Showing newest 5 of 8 posts from August 2008. Show older posts
Showing newest 5 of 8 posts from August 2008. Show older posts

When Pipes Burst: Repairing the Damage

Saturday, August 16, 2008

Water, a great refresher when thirsty, not so great when it comes from a busted pipe inside your home.

I experienced this in my own rental home several years ago. After midnight I awoke from a deep sleep to the sound of a loud clap and the rushing sound of water. In a haze of sleep, one is not sure if this caused by gunfire, earthquake, or a pissed off rattler snake about to strike back. Running though my hall looking for the rushing noise, I plunged into the spongy soaking wet carpet in front of the bathroom door. I threw open the bathroom door, hit the lights and saw the vanity doors flung open and water shooting straight at my legs from a busted supply line under the sink.

I grabbed for the angle stops to turn them off to stop the flood of water. They were PAINTED over years ago and so stiff they would not turn off. The water flowing at over a gallon a minute, I cursed the landlord for not replacing them, and darted outside to turn the water off at the main in front of my house. Reaching through the dark and thick shrubs, feet planted in the mud and hoping I don't tough a spider or slugs, I forced the water line OFF to stop the flood inside my house. Inside I had an inch of water on the bathroom floor and extended 4 feet into the hallway. I grabbed every single towel and soaked up the mess as quick as possible. The last thing you want to happen in case of a flood, is let water sit for a long time. Afterwards I photographed the damage and called in the landlord for repair.

Inconvenient as it was to happen in the middle of the night, I was happy that I was home to catch the damage immediately. It could have been a total disaster if I was away at work all day or on vacation. Water wears away mountains!

  1. The first step after water damage is clean up. Photograph the damage and get the water out as quick as possible. Be sure to take photographs of everything you can. Watermarks on walls, toe boards, carpet, the source of the water damage. Start drying out the area. Lift back carpets, move furniture and appliances out of the way. The drying out time is crucial.Scrub and disinfect while drying out. You do not want mold to take hold in damp areas.
  2. Inform your insurance company. Report the damage as soon as possible. However, if you think that you won the insurance lottery and are planning your dream kitchen with the money the insurance company will pay out, think again. Older kitchens, 15 year old and older, expect your policy to adjust downwards for wear and tear. The replacement cost will not cover the current market cost of a kitchen remodel. Insurance companies will be more inclined to pay for the repair of cabinets rather than replacing a kitchen in total if the water damage is limited to a portion of the cabinetry.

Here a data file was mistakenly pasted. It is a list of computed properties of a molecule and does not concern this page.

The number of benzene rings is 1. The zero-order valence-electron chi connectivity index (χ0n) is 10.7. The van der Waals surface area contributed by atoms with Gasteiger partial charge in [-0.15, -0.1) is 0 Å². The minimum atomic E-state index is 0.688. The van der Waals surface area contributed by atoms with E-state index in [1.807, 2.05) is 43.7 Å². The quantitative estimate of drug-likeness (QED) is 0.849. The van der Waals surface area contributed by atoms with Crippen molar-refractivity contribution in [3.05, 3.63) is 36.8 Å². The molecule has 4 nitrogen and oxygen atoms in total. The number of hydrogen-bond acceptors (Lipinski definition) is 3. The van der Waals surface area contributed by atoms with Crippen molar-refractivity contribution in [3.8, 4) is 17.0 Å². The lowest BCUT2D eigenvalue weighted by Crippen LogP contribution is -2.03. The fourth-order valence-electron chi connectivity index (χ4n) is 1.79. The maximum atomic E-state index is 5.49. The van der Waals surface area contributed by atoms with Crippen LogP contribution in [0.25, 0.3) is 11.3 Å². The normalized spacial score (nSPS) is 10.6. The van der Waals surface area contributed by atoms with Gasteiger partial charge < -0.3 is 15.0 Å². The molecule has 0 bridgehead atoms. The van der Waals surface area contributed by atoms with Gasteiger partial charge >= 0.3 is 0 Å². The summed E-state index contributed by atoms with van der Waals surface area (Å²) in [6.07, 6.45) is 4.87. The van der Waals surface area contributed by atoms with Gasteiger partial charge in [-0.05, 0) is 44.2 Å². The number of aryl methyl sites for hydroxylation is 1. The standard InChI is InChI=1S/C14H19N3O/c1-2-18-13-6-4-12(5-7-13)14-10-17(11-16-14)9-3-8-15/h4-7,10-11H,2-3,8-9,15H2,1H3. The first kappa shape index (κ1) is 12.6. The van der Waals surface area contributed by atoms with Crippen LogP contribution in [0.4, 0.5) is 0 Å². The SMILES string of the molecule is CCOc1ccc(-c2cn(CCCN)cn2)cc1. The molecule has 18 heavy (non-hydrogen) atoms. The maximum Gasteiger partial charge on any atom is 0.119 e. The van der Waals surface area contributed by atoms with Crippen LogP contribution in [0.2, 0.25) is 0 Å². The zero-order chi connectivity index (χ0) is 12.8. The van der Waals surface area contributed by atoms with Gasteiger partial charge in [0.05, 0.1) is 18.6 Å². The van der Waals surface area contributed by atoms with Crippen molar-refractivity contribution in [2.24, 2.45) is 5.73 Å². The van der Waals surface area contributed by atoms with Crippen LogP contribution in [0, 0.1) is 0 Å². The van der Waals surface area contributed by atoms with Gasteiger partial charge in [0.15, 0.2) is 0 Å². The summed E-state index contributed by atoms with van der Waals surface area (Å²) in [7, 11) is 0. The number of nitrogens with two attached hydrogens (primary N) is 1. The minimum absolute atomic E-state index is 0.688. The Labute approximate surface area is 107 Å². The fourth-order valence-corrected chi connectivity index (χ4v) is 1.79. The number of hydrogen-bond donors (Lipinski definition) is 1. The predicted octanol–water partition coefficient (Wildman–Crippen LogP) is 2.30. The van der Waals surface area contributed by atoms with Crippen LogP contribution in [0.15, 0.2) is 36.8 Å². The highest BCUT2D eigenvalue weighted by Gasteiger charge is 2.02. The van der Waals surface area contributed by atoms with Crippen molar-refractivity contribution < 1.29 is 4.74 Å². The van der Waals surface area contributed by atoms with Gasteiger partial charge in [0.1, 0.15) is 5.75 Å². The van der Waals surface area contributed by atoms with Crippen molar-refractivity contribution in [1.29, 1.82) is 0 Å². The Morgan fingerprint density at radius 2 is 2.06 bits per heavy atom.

3. The process of the repair/ replacement work. Typically an insurance company will send in a contractor that specializes in water damage to assess and quote the repair job. In the case of a water leak caused from corroded pipes, undetected within the walls for months, the probability of mold growth within the walls is high. Testing for mold is the next step. Drywall is cutaway and samples are sent back to the lab for testing. The damaged area is sealed with plastic to prevent possible mold spores from spreading.
    • Option 1: The homeowner may agree to the repair of the existing cabinets and get on with the work as quick as possible with the insurance company paying for the repair of the damage. This may or may not involve all the cabinets depending on the extent of the damage. In my experience most insurance claims involve only a portion of the kitchen, primarily at the kitchen sink or at an ice maker line behind the refrigerator. A repair involves the dismantling of the damaged cabinets and sending off to a cabinet shop to be rebuilt. The insurance company may have the rest of your cabinets refinished to match but I have yet to see a claim that covered the cost of an entire kitchen remodel. In the water damaged areas, drywall will be pulled of the walls, plastic barriers will be raised in the damaged rooms and the mold remediation specialists will be called in to test and remove the mold. Blowers/dryers and dehumidifiers will be brought in to dry out the room completely. This is encapsulated within the damaged area with plastic temporary walls.